Clinical signs: Aytypical myopathy results in muscle damage and affected horses show signs of weakness, muscle trembling, lethargy, pain and may become recumbent. The disease is often confused with colic. The signs can be vague so if you are concerned please phone your vet promptly to at least discuss the signs.
Prevention: Looking ahead to the autumn horse owners can take measures which are thought to reduce the risk of disease: •Hoovering-up/picking up sycamore seeds
•Fencing off areas where sycamore seeds have fallen from trees or there are large numbers of seedlings •Supplying extra forage (hay or haylage) especially where pasture is poor
•Reducing stocking density so there is plenty of palatable grazing for every horse •Turning out horses for only short periods rather than extended periods of the day (ideally <6 hrs)
•Prioritising younger horses which seem to be at greater risk of disease
For more information see www.myopathieatypique.fr.
We recommend that you always seek advice from your veterinary surgeon to verify information provided via chat rooms and other unregulated internet sources and in particular to interpret any such information in the context of your specific circumstances and environment.
Our Gastroscope Clinic on Tuesday 27th May is now full. For future clinics and events please keep an eye on our facebook page of website:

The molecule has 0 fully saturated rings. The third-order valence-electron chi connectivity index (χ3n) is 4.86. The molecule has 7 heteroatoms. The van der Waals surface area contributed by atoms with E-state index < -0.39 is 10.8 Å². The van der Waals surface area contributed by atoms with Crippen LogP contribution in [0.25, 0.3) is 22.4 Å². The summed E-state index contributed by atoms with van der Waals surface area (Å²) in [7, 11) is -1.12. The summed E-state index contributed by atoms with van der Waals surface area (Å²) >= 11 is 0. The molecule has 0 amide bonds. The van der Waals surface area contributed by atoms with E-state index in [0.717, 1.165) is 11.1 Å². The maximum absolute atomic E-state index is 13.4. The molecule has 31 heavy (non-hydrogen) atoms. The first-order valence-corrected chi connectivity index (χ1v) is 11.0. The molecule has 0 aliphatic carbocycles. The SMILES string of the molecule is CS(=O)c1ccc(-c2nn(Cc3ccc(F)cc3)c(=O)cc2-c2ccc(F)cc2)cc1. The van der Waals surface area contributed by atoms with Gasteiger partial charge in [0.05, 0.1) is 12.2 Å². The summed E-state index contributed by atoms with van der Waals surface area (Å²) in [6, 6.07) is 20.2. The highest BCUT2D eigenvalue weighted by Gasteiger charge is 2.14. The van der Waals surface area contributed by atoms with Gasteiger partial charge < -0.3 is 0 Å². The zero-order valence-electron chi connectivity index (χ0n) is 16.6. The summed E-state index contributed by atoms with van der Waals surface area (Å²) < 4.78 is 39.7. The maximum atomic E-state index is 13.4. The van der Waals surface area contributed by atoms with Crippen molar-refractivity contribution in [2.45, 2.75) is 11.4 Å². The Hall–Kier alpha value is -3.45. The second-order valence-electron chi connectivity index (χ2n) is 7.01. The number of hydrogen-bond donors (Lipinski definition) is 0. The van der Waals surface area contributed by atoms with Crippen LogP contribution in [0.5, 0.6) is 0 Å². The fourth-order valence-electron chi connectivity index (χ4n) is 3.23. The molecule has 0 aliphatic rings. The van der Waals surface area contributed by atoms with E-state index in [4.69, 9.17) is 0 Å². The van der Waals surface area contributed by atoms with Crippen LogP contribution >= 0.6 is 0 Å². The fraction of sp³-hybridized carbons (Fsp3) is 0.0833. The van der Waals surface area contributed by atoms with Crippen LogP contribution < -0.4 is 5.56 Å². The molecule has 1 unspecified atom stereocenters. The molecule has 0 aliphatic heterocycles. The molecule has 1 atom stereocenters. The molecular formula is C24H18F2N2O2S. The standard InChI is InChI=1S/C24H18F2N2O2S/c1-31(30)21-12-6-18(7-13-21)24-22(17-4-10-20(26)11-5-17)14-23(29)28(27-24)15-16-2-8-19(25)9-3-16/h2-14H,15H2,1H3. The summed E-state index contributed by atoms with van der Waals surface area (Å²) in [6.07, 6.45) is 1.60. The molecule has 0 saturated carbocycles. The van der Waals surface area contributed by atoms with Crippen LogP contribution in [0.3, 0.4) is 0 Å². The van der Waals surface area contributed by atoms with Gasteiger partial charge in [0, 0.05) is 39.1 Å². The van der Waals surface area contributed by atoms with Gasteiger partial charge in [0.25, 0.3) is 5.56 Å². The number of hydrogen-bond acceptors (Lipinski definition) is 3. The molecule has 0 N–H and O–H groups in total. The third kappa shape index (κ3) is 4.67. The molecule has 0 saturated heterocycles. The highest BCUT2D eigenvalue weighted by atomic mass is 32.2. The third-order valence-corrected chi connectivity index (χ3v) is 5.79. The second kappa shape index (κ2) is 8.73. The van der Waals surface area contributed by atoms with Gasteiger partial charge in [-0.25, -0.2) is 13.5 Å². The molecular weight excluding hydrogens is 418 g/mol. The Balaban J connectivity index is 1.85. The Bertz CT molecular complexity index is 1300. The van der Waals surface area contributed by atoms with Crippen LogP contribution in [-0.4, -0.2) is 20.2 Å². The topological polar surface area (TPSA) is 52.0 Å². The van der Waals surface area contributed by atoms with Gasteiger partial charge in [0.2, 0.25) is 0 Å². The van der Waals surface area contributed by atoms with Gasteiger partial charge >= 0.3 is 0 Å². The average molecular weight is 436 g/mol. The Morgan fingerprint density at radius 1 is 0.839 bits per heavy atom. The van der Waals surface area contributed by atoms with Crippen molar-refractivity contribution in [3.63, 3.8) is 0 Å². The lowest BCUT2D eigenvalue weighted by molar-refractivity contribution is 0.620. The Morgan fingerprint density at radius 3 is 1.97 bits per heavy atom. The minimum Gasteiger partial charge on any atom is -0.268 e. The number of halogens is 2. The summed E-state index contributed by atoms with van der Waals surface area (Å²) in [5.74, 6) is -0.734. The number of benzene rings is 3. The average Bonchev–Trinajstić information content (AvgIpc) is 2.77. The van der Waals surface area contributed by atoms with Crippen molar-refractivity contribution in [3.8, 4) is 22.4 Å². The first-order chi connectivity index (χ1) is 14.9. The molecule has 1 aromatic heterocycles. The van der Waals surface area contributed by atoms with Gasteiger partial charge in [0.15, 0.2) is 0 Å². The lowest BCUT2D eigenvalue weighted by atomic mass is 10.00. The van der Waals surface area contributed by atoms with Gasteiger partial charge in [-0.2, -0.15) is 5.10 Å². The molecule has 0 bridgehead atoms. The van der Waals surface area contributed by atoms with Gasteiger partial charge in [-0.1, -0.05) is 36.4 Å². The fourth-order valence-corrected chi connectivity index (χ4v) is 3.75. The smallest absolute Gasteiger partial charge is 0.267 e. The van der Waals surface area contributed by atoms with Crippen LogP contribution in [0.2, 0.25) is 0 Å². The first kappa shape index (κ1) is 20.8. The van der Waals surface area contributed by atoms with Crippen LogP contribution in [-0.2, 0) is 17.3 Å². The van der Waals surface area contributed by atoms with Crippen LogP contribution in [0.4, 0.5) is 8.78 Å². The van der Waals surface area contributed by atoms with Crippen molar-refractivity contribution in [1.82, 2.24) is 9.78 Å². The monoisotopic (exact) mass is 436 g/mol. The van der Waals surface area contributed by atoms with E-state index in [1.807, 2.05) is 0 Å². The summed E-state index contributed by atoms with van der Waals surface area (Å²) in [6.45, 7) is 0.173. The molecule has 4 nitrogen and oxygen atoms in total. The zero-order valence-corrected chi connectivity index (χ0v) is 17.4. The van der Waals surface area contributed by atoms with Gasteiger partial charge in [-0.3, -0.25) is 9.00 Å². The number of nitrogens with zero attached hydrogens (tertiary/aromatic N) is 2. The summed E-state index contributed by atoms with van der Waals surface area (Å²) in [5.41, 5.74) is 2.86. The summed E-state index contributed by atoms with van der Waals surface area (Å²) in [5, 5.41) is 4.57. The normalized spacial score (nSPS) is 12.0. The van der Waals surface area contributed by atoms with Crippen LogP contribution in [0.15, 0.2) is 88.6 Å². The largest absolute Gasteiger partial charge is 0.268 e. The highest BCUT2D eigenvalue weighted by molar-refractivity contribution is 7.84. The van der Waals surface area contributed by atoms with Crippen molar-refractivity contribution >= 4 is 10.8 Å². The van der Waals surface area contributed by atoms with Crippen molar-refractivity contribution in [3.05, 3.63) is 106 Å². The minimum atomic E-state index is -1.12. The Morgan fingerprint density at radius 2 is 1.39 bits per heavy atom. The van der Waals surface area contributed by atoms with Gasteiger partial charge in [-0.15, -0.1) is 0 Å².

Our long time landlord Graham Thompson has decided to place his entire property, Home Park Estate, on the market. The sale will include the land on which the Liphook Equine Hospital is situated but the Practice is secure in a very long term lease and thus there is no risk to the business nor change of interest in the Partnership itself. Please be assured that it is “business as usual” for the Practice.
The race is a non-stop sailing and fell-running adventure that takes place annually over 3-4 days each May. Teams of five set sail from Oban and (hopefully) cross the finishing line in Troon 160 nautical miles later, having navigated the daunting Corryvrechan and Mull of Kintyre overfalls in the process. Along the way stops at Mull, Jura and Arran deposit the runners to climb and descend 11,500 feet over 60 miles across Ben More, the Paps and Goat Fell respectively.
Storm Force is a team of four vets, including Tim Phillips and Charles Williams from Springfield Veterinary Surgery, Midhurst, competing in this year’s race. As well as the challenge, the purpose is to raise funds for worthy causes and Storm Force are supporting two charities – Canine Partners and For We Are Mad 4 Africa. If anybody would like to donate this would be much appreciated and the relevant links can be found at